By Vytautas Kuokštis and Ringailė Kuokštytė
How can we explain the very uneven economic outcomes in EU member countries during the COVID-19 pandemic, especially considering that the shock was largely symmetric?
In our article for the Journal of Common Market Studies, we analyse quarterly data on economic growth and show that institutional quality, measured using the World Bank Governance Indicators and the Fraser Institute’s Economic Freedom Index, helped to moderate the economic shock, thus contributing to the divergence among EU countries.
Theoretically, the role of institutions may be expected to matter through a few important channels. Higher-quality institutions are likely to contribute to better policy decisions and their superior implementation. In the case of the pandemic, one would expect such institutions to be associated with more appropriate responses regarding the timing of both healthcare and economic measures, as well as the scale and efficacy of these measures. Besides, higher-quality institutions are more trustworthy, which may have encouraged businesses not to curb their investment during the pandemic; similarly, they may have led citizens to more fully comply with regulations, as a consequence of which less stringent measures may have been needed. Uncertainty was less of an issue in this institutional scenario.
Furthermore, institutional quality in terms of economic freedom facilitates a faster and more effective reallocation of resources in the realm of activity by economic actors. The mechanism of market prices, with its inherent ‘profit and loss signals’, in lieu of information distributed by a centralised authority, provides better guidance as to viable economic options in a given disaster-like context.
Taking advantage of an extended period of the COVID-19 pandemic and therefore its several waves, our analysis employs these theoretical expectations by focusing on the possibility that institutions mattered more when the shock of the pandemic was more severe.
We find that the importance of institutional quality waned over time as the pandemic shock became less severe. In 2020, the shock was more substantial, given the newness of the virus. Extreme uncertainty that ensued and the lack of vaccines only exacerbated this shock. As revealed in Figure 1, the influence of higher-quality institutions was substantial and significant in 2020, but not in 2021.
Furthermore, the role of institutional quality was particularly significant when the virus spread reached its highest levels. Figure 2 shows that, at low levels of institutional quality measured, here, in terms of the Economic Freedom Index, increasing deaths had a statistically significant and substantially important negative effect on economic growth. However, this effect weakened at higher levels of institutional quality. In fact, at the highest institutional quality levels, increasing deaths had no statistically significant adverse effect on growth. We observe the same patterns using the World Bank governance predictor.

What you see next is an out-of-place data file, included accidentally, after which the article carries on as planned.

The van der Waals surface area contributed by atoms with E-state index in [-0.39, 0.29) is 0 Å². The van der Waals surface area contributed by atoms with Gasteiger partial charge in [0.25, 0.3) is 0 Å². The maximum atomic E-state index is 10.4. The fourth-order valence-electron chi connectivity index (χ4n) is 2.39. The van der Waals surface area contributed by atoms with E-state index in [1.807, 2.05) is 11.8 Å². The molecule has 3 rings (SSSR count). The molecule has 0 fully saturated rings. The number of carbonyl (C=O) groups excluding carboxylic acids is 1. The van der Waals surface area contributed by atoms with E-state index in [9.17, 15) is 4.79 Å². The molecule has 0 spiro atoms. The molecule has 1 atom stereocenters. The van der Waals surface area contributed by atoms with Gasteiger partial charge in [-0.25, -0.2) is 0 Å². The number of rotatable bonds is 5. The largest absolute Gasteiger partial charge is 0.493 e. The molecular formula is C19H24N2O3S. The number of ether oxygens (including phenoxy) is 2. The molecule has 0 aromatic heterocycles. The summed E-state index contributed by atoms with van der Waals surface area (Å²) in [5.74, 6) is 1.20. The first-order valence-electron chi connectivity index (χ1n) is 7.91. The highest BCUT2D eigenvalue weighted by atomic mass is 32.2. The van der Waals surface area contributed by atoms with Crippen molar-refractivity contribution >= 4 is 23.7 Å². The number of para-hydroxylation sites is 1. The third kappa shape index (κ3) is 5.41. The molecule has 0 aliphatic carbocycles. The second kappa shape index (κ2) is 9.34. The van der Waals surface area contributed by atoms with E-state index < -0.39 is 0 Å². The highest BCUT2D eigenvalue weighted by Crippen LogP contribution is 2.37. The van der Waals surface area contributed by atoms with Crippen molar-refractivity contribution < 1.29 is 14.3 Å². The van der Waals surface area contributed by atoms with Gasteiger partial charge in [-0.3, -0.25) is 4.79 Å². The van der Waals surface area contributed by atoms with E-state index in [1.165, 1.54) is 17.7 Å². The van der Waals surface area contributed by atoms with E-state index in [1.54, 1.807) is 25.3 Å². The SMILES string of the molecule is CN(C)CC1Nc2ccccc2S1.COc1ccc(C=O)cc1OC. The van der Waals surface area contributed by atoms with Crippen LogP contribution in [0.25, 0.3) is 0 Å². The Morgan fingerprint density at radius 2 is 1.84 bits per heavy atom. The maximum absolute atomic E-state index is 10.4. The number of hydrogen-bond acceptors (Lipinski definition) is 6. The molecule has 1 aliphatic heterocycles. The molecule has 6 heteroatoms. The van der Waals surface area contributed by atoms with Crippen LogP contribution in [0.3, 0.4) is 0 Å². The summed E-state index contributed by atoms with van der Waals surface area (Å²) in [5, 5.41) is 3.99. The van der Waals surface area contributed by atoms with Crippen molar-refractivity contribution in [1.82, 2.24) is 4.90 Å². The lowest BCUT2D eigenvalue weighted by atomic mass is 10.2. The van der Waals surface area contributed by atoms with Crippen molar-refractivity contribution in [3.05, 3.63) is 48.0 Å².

Furthermore, the institutional perspective helps to shed some light on EU countries’ individual experiences. Figure 3 shows country-based average residuals (unexplained positive and negative deviations) in economic growth for EU members in 2020. The dark-shaded bars depict the unexplained growth estimated based on the regression model that only adjusts for the extent of the virus spread, economic structure, and forecast GDP growth. The light-shaded bars are based on the model that additionally adjusts for institutional quality.
The institutional perspective is helpful in better explaining the growth experience of both the largest over- and under-performers. In particular, a relatively bad performance of countries such as Romania, Hungary, Slovakia, and Greece is less surprising given their low level of institutional quality, whereas the opposite is true for countries such as Ireland, Sweden, Denmark, and Estonia. That is, their good economic results during the pandemic are not as startling when one considers the quality of their institutions.
The article contributes to offering additional evidence that institutional quality matters in dealing with shocks. Practically speaking, the COVID-19 pandemic yet again exposed the underlying institutional heterogeneity within the euro area and the EU more generally. Without closing gaps in institutional quality, it is hard to expect substantial convergence among EU members in the future. This should also inform EU financial assistance, as a special emphasis should be placed on improving institutional quality, especially given that aid effects are also likely to be conditional on the institutional environment. The potential of the EU’s most recent financial instrument, the Recovery and Resilience Facility, to transform EU economies and narrow down developmental gaps is also contingent on the institutional quality of particular member states. Institutional reforms would not only enhance member states’ long-run growth prospects but also help bolster their resilience to shocks.
Vytautas is an associate professor at Vilnius University, Institute of International Relations and Political Science. His research interests focus on comparative and international political economy.
Ringailė is a researcher at General Jonas Žemaitis Military Academy of Lithuania. Her research interests include EU politics, international cooperation, and defence policy.
Link to academic profile.